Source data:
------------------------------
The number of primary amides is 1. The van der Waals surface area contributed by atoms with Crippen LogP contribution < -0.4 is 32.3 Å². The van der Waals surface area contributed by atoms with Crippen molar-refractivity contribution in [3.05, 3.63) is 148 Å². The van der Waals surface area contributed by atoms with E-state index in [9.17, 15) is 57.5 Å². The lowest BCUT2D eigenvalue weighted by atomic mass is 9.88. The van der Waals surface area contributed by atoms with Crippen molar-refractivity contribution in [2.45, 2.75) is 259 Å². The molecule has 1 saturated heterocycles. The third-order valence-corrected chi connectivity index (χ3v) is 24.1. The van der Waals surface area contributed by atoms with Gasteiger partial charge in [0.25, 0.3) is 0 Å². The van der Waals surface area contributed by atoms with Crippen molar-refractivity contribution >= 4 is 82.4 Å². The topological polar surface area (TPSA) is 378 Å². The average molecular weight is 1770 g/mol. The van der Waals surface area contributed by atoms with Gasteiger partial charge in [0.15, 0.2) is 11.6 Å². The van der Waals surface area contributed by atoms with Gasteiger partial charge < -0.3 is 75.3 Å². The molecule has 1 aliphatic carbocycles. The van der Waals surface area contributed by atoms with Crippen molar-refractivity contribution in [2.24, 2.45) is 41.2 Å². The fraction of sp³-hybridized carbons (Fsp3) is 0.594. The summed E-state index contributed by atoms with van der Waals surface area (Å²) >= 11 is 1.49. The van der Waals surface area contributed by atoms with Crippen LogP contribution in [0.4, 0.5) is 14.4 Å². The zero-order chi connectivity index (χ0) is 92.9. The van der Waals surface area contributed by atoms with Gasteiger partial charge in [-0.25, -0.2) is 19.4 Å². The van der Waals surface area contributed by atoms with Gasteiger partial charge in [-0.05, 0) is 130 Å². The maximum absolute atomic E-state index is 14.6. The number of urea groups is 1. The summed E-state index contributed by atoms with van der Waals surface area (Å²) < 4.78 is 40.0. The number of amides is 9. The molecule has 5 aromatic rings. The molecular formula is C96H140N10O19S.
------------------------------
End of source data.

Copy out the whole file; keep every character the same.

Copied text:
The number of primary amides is 1. The van der Waals surface area contributed by atoms with Crippen LogP contribution < -0.4 is 32.3 Å². The van der Waals surface area contributed by atoms with Crippen molar-refractivity contribution in [3.05, 3.63) is 148 Å². The van der Waals surface area contributed by atoms with E-state index in [9.17, 15) is 57.5 Å². The lowest BCUT2D eigenvalue weighted by atomic mass is 9.88. The van der Waals surface area contributed by atoms with Crippen molar-refractivity contribution in [2.45, 2.75) is 259 Å². The molecule has 1 saturated heterocycles. The third-order valence-corrected chi connectivity index (χ3v) is 24.1. The van der Waals surface area contributed by atoms with Gasteiger partial charge in [0.25, 0.3) is 0 Å². The van der Waals surface area contributed by atoms with Crippen molar-refractivity contribution >= 4 is 82.4 Å². The topological polar surface area (TPSA) is 378 Å². The average molecular weight is 1770 g/mol. The van der Waals surface area contributed by atoms with Gasteiger partial charge in [0.15, 0.2) is 11.6 Å². The van der Waals surface area contributed by atoms with Gasteiger partial charge < -0.3 is 75.3 Å². The molecule has 1 aliphatic carbocycles. The van der Waals surface area contributed by atoms with Crippen molar-refractivity contribution in [2.24, 2.45) is 41.2 Å². The fraction of sp³-hybridized carbons (Fsp3) is 0.594. The summed E-state index contributed by atoms with van der Waals surface area (Å²) >= 11 is 1.49. The van der Waals surface area contributed by atoms with Crippen LogP contribution in [0.4, 0.5) is 14.4 Å². The zero-order chi connectivity index (χ0) is 92.9. The van der Waals surface area contributed by atoms with Gasteiger partial charge in [-0.25, -0.2) is 19.4 Å². The van der Waals surface area contributed by atoms with Gasteiger partial charge in [-0.05, 0) is 130 Å². The maximum absolute atomic E-state index is 14.6. The number of urea groups is 1. The summed E-state index contributed by atoms with van der Waals surface area (Å²) < 4.78 is 40.0. The number of amides is 9. The molecule has 5 aromatic rings. The molecular formula is C96H140N10O19S.